The Jesse Stone TV-movies have been a fixture on CBS evenings for around a half-decade now. Personally, I'm shocked, the series is closing in on its seventh installment, not because of the quality, but because of the usually fickle attitude executives have to steady, competent programming. I'm neither familiar with the series of novels by Robert B. Parker, some of the films and the character is based on, nor with the series, aside from a hazy memory of the fourth film, "Sea Change" which I caught on TV a few years back.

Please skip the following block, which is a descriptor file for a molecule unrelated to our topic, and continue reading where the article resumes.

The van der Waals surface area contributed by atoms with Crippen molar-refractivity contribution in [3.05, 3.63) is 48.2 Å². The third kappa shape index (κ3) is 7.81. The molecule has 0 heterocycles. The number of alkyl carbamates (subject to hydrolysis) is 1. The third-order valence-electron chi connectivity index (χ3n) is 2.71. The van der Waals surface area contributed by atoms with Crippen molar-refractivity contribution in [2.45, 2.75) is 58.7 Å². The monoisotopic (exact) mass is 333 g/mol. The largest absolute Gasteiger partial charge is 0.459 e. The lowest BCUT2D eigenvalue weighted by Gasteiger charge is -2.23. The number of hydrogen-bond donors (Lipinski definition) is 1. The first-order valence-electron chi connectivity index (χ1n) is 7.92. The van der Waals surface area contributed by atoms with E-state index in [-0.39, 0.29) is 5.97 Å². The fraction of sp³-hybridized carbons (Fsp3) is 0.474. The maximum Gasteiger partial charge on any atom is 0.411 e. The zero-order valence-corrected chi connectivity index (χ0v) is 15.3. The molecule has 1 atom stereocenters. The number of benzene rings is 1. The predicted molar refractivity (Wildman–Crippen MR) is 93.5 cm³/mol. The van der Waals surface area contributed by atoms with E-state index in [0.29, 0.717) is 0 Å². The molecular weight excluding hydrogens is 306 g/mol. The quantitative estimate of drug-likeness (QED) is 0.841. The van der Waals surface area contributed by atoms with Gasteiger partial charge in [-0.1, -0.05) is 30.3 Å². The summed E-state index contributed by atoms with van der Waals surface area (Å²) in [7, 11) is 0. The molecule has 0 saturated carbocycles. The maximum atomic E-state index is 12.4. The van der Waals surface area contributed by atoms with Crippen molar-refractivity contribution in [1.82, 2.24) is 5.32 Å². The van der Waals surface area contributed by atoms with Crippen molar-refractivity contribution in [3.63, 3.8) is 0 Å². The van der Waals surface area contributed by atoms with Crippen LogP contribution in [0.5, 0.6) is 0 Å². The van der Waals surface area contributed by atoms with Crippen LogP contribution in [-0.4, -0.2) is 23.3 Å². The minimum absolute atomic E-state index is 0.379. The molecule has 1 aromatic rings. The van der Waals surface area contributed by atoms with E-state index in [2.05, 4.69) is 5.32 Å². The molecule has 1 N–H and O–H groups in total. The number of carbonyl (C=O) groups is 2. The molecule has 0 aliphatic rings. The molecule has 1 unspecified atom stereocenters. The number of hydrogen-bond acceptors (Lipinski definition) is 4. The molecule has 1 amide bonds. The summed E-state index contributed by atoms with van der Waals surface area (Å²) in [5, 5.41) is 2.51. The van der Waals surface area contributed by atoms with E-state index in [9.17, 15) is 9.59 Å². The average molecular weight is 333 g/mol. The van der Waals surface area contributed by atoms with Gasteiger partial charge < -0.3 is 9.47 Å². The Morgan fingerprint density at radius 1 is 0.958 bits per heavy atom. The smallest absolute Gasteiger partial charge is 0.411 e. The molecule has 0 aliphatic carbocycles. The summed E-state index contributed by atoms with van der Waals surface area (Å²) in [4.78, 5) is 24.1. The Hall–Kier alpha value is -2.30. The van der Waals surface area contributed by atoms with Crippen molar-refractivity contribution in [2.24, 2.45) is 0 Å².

The series, appears to have built a strong backbone of consistent character development. In this, the sixth, film, "No Remorse," I was surprised to find Chief Stone (Tom Selleck), removed from duty and deep in the bottle. However, not knowing the specifics of how Stone got to this point didn't hinder my enjoyment of the program. There are enough blatant as well as veiled references to past events, to give new viewers an idea of what has happened. Even having the vague recollection of the events in "Sea Change" I was able to tell Stone has grown as a character in the previous film, "Thin Ice." His drinking problem, now a major demon for the character was apparent in "Sea Change," but only as a "back of the mind" issue. Thankfully, Selleck avoids all the sloppy trappings of a TV series or TV movie and doesn't become the typical caricature of a drunk. He's not a stumbling unkempt mess, instead Selleck emotes physically with a sad distance in his facial expressions at times, and minor inflections in his voice to indicate he's self-medicating.